Digital Learning Gets To Schools, One Principal at a Time

I watched a recording of a Webinar by Eric Sheninger, a principal of a New Jersey school, who happens to be a big advocate of digital technologies in education. Been following his blog for about a year now.

His big point on Digital Leadership (speaking for, and to school administrators) was that schools should mirror or parallel the real world.  In other words, few are actually doing that. (A point backed by Univ. of Texas professor Steve Minz, who says there has been much ‘floundering and flailing’  after they emerge from college.)

I’m very cognizant of this kind of thinking, because we in elementary schools feed that college pipeline.  I start my year by informing  my students that the ‘computers’ they will use in less than a decade, won’t even look like the ugly black boxes they see in my computer and tech lab. (Not to mention the posibility that they would not simply shrink, but become invisible, yet ubiquitous.)

Sheninger has a list of seven pillars in this new model of digital leadership he offers:

1. Communications
2. Public Relations
3. Branding
4. Professional Growth
5. Student Engagement and Learning
6. Learning Environments and Spaces
7. Opportunity

Imgine that: principals and administrators having to deal with branding, in addition to student engagement. He makes some fascinating observations about our fear of technology. Interestingly, although he is a prolific blogger, he was at one time skeptical about social media!

My kinda guy!

Yesterday’s Webinar on YouTube

Gary Campbell and I shot this a video on the morning of the webinar, to use it before the event, and also as the content for the channel we created during the session.

Obviously there was a lot we would have liked to fix –lighting, for instance– but this was itself a demo of how to produce a video with a short deadline, with minimal editing.

Fan or Friend? Here’s that handout for the webinar

I’ve been conducting a series of webinars on social media, and we reached the halfway mark last week. The series was called Passport To Digital Citizenship.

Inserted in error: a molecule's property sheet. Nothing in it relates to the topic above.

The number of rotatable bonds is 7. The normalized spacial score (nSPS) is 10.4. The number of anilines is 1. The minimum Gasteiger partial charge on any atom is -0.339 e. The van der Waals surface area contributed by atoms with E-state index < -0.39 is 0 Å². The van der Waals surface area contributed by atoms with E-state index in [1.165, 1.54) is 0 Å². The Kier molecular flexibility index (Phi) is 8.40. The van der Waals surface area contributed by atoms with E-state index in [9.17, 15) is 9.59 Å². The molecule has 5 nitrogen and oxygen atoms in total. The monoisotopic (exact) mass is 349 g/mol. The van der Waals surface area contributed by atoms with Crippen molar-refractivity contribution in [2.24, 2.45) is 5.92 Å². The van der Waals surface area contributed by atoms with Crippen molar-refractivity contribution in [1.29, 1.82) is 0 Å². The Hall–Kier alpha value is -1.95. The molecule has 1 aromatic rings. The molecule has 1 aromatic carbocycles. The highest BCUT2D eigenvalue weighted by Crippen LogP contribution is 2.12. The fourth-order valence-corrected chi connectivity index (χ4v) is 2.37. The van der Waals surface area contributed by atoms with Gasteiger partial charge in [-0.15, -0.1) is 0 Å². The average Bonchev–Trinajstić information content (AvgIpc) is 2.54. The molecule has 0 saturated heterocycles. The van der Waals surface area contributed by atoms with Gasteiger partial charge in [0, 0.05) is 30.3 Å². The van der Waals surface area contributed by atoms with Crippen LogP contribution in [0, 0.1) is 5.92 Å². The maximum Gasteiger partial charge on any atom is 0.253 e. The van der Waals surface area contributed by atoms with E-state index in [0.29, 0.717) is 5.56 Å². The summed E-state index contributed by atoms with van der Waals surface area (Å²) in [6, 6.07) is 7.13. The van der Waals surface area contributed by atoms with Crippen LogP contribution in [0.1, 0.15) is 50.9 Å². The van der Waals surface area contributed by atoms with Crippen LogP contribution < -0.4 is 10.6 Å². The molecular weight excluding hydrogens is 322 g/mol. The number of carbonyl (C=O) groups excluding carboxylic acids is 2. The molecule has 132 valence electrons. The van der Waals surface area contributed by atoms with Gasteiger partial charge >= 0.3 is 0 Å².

The topics have been:

  • “Hit the Ground Blogging!”
  • “To Tweet Or Not To Tweet?”
  • “Facebook as your Hub”

In this webinar we talked about fans and friends –especially the difference between ‘lower case’ friends and ‘upper case friends.’ How do you engage your network? How do you turn on your hub? And most importantly, how do you get ready for an increasingly mobile user?

If you attended the 3rd webinar, here are two handouts. you may find useful.

I had one participant suggestion –to create a discussion group on Facebook.

To Tweet Or Not To Tweet?

Ah, that is the question, isn’t it? Especially for many people still wondering if there is any value in jamming conversations into 140 characters of less. I tend to tell people that just as sending post cards, or having non-stop IM chats with six different people throughout the day have different value for different people, so too Twitter.

But — huge BUT here — it’s time to consider Twitter as less of a marketing device, and more as a listening tube.

In the second of a 6-part webinar series I am conducting (check previous one) this one will be appropriately called To Tweet Or Not To Tweet.

Here is my co-presenter, Gary Campbell on the subject.


Thanks for attending the webinar!

Webinar on social media - US Embassy, Colombo Sri LankaQuick note of thanks to all the attendees at the webinar on blogging, yesterday. (Sunday night here, although it was still the 21st in Sri Lanka.)

Dan Wool Steve England, and I enjoyed being able to share our ideas, and answer your questions.

The application, DimDim, did cause us a hiccup for the audio at the second location, but we know exactly what the problem is and how to fix it in the next sessions.

Since this was a session on blogging 101, I created a basic blog for the attendees, on the fly. I will be using it to update content for the next few sessions on the other key elements on social media.

Here is a link to it.

Passport to ‘Digital Citizenship’ Webinars next week

Really happy to announce a series of Web conferences that I will be starting next week for the U.S Embassy in Colombo, Sri Lanka.

Webinar on social media - US Embassy, Colombo Sri LankaThis follows a digital video conference I conducted last year for the U.S.E, in association with the US State Department.

These six workshops –Webinars– are designed to be more interactive; the majority of participants will be at one location in Colombo. They were selected based on their application and response to a survey on the state of social media in Sri Lanka.

We are covering the usual suspects: Blogs, social networking, micro-blogging, video sharing and social search.  The attendees are from diverse backgrounds: advertising, corporate communications, government, web-based businesses, management, universities, media and non-profits.

Presenters: To make these sessions more focused and relevant I have brought on board some top practitioners to co-present with me. They are:

Dan Wool, a corporate communications and PR consultant for APS, a large electric utility in Arizona. Dan co-founded one of the world’s top blogs on public relations, marketing and social media.

Steve England, Chief Technology Office of MobileSoft, an advocate of on-demand digital printing who advises large tech companies and international advertising agencies on interactive marketing.

Gary Campbell, a communications manager at Arizona State University, a former print journalist turned digital, who has led numerous university training sessions in social media.

I will also bring in a few ‘surprise’ guests who will pop-in with some real-world examples of how they are using a particular strategy in their communication!